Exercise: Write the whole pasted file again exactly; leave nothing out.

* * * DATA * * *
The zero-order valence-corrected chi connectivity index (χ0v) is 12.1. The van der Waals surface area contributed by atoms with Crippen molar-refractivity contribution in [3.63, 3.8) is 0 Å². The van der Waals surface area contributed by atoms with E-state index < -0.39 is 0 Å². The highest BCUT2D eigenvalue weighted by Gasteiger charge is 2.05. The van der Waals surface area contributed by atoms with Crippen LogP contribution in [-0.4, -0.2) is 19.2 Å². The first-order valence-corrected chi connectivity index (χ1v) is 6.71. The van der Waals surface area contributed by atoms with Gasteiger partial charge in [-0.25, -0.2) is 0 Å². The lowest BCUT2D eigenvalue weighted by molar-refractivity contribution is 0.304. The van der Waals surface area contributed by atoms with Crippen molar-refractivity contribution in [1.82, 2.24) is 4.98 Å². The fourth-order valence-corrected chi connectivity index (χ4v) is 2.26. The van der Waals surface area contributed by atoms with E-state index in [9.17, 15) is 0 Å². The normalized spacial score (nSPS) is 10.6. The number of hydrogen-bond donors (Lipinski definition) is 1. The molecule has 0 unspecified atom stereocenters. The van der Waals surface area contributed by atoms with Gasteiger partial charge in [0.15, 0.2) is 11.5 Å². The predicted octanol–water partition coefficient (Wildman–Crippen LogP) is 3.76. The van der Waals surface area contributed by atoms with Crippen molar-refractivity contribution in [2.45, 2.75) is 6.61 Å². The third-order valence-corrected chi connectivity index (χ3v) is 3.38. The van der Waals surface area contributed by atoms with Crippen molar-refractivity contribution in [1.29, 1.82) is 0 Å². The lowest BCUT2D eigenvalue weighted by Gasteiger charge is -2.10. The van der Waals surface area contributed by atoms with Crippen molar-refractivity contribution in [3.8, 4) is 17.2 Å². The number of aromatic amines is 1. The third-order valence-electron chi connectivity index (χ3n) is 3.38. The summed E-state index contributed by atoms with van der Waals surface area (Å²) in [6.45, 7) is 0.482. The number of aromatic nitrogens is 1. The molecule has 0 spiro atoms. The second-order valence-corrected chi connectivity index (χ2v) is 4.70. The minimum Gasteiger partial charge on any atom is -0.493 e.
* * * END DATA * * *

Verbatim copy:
The zero-order valence-corrected chi connectivity index (χ0v) is 12.1. The van der Waals surface area contributed by atoms with Crippen molar-refractivity contribution in [3.63, 3.8) is 0 Å². The van der Waals surface area contributed by atoms with E-state index < -0.39 is 0 Å². The highest BCUT2D eigenvalue weighted by Gasteiger charge is 2.05. The van der Waals surface area contributed by atoms with Crippen LogP contribution in [-0.4, -0.2) is 19.2 Å². The first-order valence-corrected chi connectivity index (χ1v) is 6.71. The van der Waals surface area contributed by atoms with Gasteiger partial charge in [-0.25, -0.2) is 0 Å². The lowest BCUT2D eigenvalue weighted by molar-refractivity contribution is 0.304. The van der Waals surface area contributed by atoms with Crippen molar-refractivity contribution in [1.82, 2.24) is 4.98 Å². The fourth-order valence-corrected chi connectivity index (χ4v) is 2.26. The van der Waals surface area contributed by atoms with E-state index in [9.17, 15) is 0 Å². The normalized spacial score (nSPS) is 10.6. The number of hydrogen-bond donors (Lipinski definition) is 1. The molecule has 0 unspecified atom stereocenters. The van der Waals surface area contributed by atoms with Gasteiger partial charge in [0.15, 0.2) is 11.5 Å². The predicted octanol–water partition coefficient (Wildman–Crippen LogP) is 3.76. The van der Waals surface area contributed by atoms with Crippen molar-refractivity contribution in [2.45, 2.75) is 6.61 Å². The third-order valence-corrected chi connectivity index (χ3v) is 3.38. The van der Waals surface area contributed by atoms with Crippen molar-refractivity contribution in [1.29, 1.82) is 0 Å². The lowest BCUT2D eigenvalue weighted by Gasteiger charge is -2.10. The van der Waals surface area contributed by atoms with Crippen molar-refractivity contribution in [3.8, 4) is 17.2 Å². The number of aromatic amines is 1. The third-order valence-electron chi connectivity index (χ3n) is 3.38. The summed E-state index contributed by atoms with van der Waals surface area (Å²) in [6.45, 7) is 0.482. The number of aromatic nitrogens is 1. The molecule has 0 spiro atoms. The second-order valence-corrected chi connectivity index (χ2v) is 4.70. The minimum Gasteiger partial charge on any atom is -0.493 e.